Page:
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By Mike Ivcic
This week has seen a number of poor pitching performances, as is usually the case. Johan Santana was lit up Sunday night in the latest of bad outings from the week, but this list is the five guys who were supposed to be big-time, reliable pitchers who have struggled start after start for their teams – which has, in every case, really hurt their teams’ playoff chances.
Five “Bad” Surprises
Jake Peavy, Chicago White Sox
5 GS, 0-2, 28.2 IP, 7.85 ERA, 20 BB, 22 K, 1.81 WHIP
He may be coming off of an injury, but the White Sox were relying on Peavy to actually be the team’s ace, and he’s been far from that. Even with the struggles of Mark Buehrle and Gavin Floyd, Peavy’s been the worst of the lot, as evidenced by the 20 walks in less than 30 innings and the second highest ERA among eligible starters behind Edwin Jackson of Arizona (who I mercifully left off this list). Chicago thought they could compete with Detroit and Minnesota for the division title, but they haven’t proven it as of yet. In order to do so, the change must start right here with Peavy.
Josh Beckett, Boston Red Sox
6 GS, 1-0, 35.2 IP, 6.31 ERA, 13 BB, 26 K, 1.57 WHIP
A microcosm of the Boston season thus far – some good parts, but overall pretty disappointing. He hasn’t lost yet and has recorded a fair number of strikeouts, but 13 walks is high for him, he has only one win, and has allowed 43 hits in his 35.2 innings pitched. This rotation is six deep – with Lackey, Matsuzaka, Lester, Buchholz, and Wakefield all candidates for the other four spots – but this team is only as good as Beckett. Every team needs one pitcher to turn to every five games that they know will give them a big outing. That was supposed to be Beckett, especially in a contract year. It hasn’t been thus far, and while Lackey and Lester both have that ability and potential, the Red Sox need it to be Beckett, or they could be watching the postseason start to finish.
Aaron Harang, Cincinnati Reds
6 GS, 1-4, 33.2 IP, 6.68 ERA, 7 BB, 27 K, 1.51 WHIP
Every year the Reds enter the season thinking that if the chips fall right, they will have a chance to contend. That hope is usually reliant upon good years from everyone in their rotation, and right now Harang and fellow top-starter Bronson Arroyo have been awful, to say the least. The walk-strikeout ration is good, but Harang’s given up 44 hits so far this year, which has led to his 1-4 record. The Cardinals are good and continue to win series after series – against some pretty good teams – so those two need to get their act together if Cincinnati wants to keep postseason hopes alive past Memorial Day.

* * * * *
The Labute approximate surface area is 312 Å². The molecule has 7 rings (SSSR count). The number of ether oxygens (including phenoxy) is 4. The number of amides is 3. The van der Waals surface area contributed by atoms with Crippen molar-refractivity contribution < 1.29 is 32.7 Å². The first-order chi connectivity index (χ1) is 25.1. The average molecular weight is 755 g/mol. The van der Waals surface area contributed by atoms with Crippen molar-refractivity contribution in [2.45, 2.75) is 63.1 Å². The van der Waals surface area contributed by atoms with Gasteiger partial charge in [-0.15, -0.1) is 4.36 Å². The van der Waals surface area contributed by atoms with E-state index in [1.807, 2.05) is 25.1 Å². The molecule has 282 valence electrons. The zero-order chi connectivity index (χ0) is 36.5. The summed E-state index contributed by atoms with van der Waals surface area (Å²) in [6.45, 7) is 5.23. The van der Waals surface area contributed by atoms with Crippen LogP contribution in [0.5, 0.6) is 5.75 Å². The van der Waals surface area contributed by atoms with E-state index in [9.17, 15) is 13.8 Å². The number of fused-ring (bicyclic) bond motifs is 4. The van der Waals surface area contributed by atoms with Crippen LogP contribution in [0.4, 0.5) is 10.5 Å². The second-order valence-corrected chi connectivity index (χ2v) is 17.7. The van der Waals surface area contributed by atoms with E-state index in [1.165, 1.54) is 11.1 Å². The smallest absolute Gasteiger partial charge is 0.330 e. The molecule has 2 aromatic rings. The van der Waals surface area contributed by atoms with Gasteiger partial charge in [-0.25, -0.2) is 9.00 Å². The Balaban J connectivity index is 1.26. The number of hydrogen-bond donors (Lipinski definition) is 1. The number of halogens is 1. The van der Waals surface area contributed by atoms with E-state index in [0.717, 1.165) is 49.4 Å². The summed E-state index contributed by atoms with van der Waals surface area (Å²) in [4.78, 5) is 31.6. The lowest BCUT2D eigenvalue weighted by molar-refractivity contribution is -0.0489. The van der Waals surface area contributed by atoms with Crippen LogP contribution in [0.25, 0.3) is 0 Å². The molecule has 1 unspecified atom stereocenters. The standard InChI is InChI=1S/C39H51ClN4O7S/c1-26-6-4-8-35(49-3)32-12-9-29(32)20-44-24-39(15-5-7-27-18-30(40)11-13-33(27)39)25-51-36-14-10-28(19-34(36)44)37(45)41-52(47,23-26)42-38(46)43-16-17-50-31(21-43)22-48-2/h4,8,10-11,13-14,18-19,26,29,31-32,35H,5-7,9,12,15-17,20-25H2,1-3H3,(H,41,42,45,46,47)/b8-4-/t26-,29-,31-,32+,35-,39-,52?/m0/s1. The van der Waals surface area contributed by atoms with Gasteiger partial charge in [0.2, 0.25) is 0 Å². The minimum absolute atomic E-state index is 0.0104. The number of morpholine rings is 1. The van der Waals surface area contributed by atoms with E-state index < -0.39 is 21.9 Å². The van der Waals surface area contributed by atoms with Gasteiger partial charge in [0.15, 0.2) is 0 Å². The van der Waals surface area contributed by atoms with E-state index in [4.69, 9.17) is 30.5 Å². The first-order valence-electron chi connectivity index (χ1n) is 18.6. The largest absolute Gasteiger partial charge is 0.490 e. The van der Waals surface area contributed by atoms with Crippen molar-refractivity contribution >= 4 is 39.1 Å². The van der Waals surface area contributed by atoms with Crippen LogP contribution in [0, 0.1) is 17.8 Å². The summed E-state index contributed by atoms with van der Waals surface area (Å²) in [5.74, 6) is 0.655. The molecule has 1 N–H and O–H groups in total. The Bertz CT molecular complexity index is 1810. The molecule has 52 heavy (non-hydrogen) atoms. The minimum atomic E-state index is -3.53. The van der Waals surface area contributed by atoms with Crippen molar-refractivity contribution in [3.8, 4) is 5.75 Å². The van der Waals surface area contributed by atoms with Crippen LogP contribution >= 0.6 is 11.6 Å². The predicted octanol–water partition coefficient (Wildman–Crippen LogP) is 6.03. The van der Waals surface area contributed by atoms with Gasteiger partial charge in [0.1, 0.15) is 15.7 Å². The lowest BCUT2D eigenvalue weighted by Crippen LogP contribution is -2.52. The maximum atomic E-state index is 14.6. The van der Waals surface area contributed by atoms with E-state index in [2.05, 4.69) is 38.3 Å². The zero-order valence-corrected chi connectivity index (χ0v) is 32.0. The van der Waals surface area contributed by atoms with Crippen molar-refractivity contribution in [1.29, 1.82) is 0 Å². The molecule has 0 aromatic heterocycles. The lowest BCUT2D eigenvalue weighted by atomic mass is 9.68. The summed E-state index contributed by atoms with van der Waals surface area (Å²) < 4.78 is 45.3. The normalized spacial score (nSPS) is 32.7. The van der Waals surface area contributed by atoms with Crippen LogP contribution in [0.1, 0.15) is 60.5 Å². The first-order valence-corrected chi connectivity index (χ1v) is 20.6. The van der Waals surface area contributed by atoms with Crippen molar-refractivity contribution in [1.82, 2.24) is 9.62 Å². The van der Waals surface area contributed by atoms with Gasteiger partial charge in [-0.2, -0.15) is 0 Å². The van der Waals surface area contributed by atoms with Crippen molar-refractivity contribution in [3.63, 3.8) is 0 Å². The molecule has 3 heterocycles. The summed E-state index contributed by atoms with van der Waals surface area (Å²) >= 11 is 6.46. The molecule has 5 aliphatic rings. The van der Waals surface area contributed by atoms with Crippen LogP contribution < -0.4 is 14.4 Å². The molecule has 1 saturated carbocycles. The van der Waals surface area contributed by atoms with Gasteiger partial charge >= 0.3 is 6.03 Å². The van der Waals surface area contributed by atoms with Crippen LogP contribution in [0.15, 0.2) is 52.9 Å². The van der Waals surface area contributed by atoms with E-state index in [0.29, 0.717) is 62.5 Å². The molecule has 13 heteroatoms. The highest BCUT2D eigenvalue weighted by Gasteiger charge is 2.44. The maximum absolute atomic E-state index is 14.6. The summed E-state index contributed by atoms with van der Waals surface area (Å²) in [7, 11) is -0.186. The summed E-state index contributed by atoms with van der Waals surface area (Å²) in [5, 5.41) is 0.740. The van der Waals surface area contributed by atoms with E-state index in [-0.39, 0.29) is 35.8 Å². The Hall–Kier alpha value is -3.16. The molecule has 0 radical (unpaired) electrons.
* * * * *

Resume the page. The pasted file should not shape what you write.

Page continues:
John Lannan, Washington Nationals
6 GS, 1-2, 32.2 IP, 6.34 ERA, 18 BB, 12 K, 1.93 WHIP
His teammate Livan Hernandez was on last week’s list, but as good as Livan has been, Lannan has been just as bad. He’s walked six more batters than he’s struck out and allows almost two baserunners per inning, making it extremely difficult to put up zeros on the scoreboard on a consistent basis. That can be hugely deflating to a young team that’s built to be scrappy and earn low-scoring, hard-fought wins. Craig Stammen hasn’t been very good either, but it’s his first full season with the big club and he can work through his issues by learning from mentors like Hernandez. Lannan’s been around for a while, which makes you wonder how much longer he’ll still be with the Nationals if he keeps pitching like this.
Joel Pineiro, Los Angeles Angels
5 GS, 2-3, 29.2 IP, 5.76 ERA, 5 BB, 16 K, 1.52 WHIP
The Angels lost John Lackey to Boston in the offseason, and picking up Pineiro was supposed to at least help make up for that loss. Instead, he’s been a weak link for the reigning AL West champs, which is tough to do with teammate Joe Saunders also having an equally bad season. Sure he’s only walked five batters all season, but that makes his 1.52 WHIP even that much more amazing. Pineiro has been a journeyman throughout his career, but in a weak free agent class he commanded a good contract from the Angels. Now he just needs to work on living up to it, and based on his overall career, I’d say this year’s Joel Pineiro is more like the real pitcher as opposed to the one who dazzled for St. Louis the past couple of seasons.
Last week’s answer: The San Diego Padres, New York Mets, and Tampa Bay Rays are the only three teams remaining who have never had a pitcher throw a no-hitter.
This week’s question: The Saint Louis Cardinals have been in first place or tied for first place every day this season. Who is the last team to go “wire-to-wire” in first place for the entire season?
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